stead in Accursed Land?"), the German periodical, Spiegel,
"In only one-third of the marriages being consummated today
by Jews in the Federal Republic are both partners Jewish. The
scarcity of eligible women, (there are 2300 women between the
ages of 16 and 40 as against 2600 men in the same age group)
forces the Jewish young men either to look for a partner outside
Germany or to marry a Christian partner, which usually leads to
baptism in the next generation."
Prof. Rosenthal's study in the American Jewish Year Book
is replete with tabulated sets of figures which include this statisti-
cal table:
All marriages First marriages Other marriages
No. Per cent No. Per cent No. Per cent
. 57.8
Intermarriages 285
All Jewish
marriages 676
100.00 454
100.00 222
Another tabulated set of figures shows that intermarriages
in cities numbering 10,000 or more the percentage of intermar-
riages was 34.2 while in those with populations of 2,500-9,999 it
rose to 64.1 per cent and in rural areas to 67.0 per cent.
The implications of intermarriages for group cohesion are
evaluated by Dr. Rosenthal as follows:
"The analysis of the Washington Data has revealed that the
intermarriage rate rises from about 1 per cent among the first
generation—the foreign born immigrants—to 10.2 per cent
for the native-born of foreign parentage and to 17.9 per cent
for the native-born of native parentage (third and subsequent
generations). The considerable differentials that were ob-
served in the intermarriage rates among the first, second, and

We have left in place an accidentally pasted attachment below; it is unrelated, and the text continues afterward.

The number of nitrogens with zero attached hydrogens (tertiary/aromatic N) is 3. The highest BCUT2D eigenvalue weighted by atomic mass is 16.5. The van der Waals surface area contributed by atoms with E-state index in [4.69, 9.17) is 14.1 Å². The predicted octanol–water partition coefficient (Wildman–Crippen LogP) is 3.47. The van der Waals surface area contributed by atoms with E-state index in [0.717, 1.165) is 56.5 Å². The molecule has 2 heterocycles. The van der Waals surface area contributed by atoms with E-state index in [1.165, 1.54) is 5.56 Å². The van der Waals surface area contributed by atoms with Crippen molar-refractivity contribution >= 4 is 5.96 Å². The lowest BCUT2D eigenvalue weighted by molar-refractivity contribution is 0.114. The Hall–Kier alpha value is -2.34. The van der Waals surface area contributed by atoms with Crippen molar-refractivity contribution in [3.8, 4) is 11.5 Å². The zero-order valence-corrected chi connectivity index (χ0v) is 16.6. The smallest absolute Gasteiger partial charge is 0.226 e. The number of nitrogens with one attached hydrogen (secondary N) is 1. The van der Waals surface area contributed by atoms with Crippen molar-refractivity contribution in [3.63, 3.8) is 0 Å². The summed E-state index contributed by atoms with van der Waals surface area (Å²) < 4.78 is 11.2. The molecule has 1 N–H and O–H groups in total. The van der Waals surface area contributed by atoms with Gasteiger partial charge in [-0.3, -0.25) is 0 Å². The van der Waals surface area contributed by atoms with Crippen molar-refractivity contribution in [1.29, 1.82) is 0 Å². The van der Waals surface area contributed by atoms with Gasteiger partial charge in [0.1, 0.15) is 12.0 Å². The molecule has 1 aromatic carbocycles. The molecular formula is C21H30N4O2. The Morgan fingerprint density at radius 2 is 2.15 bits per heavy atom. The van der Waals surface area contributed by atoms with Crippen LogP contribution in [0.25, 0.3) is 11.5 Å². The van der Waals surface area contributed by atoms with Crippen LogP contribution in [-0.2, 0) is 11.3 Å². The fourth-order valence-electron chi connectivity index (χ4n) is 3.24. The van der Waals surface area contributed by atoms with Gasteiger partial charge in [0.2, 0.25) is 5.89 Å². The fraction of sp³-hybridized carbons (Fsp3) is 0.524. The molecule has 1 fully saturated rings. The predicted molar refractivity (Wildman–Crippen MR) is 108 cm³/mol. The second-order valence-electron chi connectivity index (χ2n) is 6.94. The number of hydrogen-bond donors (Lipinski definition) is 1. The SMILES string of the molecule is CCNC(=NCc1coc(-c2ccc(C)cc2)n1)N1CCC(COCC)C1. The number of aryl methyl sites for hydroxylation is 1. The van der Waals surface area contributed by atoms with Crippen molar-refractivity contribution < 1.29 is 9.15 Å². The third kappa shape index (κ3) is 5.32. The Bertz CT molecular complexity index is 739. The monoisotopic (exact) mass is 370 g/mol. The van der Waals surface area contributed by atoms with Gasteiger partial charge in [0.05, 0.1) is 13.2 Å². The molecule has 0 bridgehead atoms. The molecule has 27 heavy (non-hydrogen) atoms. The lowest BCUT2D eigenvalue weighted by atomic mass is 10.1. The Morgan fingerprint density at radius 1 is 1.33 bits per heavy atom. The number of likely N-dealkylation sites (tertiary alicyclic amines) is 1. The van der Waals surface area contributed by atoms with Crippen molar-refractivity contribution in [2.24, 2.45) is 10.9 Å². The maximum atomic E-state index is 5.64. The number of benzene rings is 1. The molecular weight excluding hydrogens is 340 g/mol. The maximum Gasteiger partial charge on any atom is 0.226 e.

third generations have a threefold significance:
"1. They show that the Jewish community of the United
States is subject to the processes of assimilation and
amalgamation in such a manner that the ethnic and
religious bonds that welded the immigrant generation
into a highly organized community are becoming pro-
gressively weaker.
They cast doubt on the doctrine of the persistence of
religious endogamy in American life and on the idea
of the return of the third generation.
"3. They reveal that a total intermarriage rate is not very
meaningful. Since intermarriage is virtually completely
absent among the first-generation immigrants, the gross
rate hides the process of assimilation that is at work
among, subsequent generations.
"The studies presented here reveal the effect of the size

Study of Intermarriage
in D. C. and in Iowa
Shows Disturbing Trends

By Philip

of the Jewish community upon the rate of intermarriage. Again,
the gross intermarriage rate conceals the fact that with decreas-
ing size of the Jewish community the level of intermarriage is
likely to increase. For the Jewish community of the size found
in Greater Washington (about 80,000 persons), the intermar-
riage rate was 13.1 per cent. However, the intermarriage rate
of immigrants from larger communities, particularly from the
one centered in and around New York City, was significantly
lower. The analysis of the marriage-formation data for Iowa
also showed that with decreasing size of the Jewish community
the intermarriage rate increases sharply."
Because the experiences in Greater Washington and in Iowa
undoubtedly are matched by many other communities in this coun-
try, the new study is of great value. If the problem is to be faced
properly, the facts must be known. The new, very rich in contents,
American Jewish Year Book thus makes a very great contribution
to Jewish sociological and demographic studies.

Sukkot Quiz

Why is it customary to
adorn the Sukkah with vari-
ous sorts of decoration?
The basis of this practice is
drawn from the Biblical state-
ment in the Song of Moses which
proclaimed "This is my G-d, I
will glorify him." (Exodus 15:2).
This is claimed by the rabbis in
the Talmud to mean that what-
ever commandment we perform
should be done in a dignified
and artistic way instead of being
crudely performed. Thus say the
rabbis, one should have a beau-
tiful Sukkah, as well as a beau-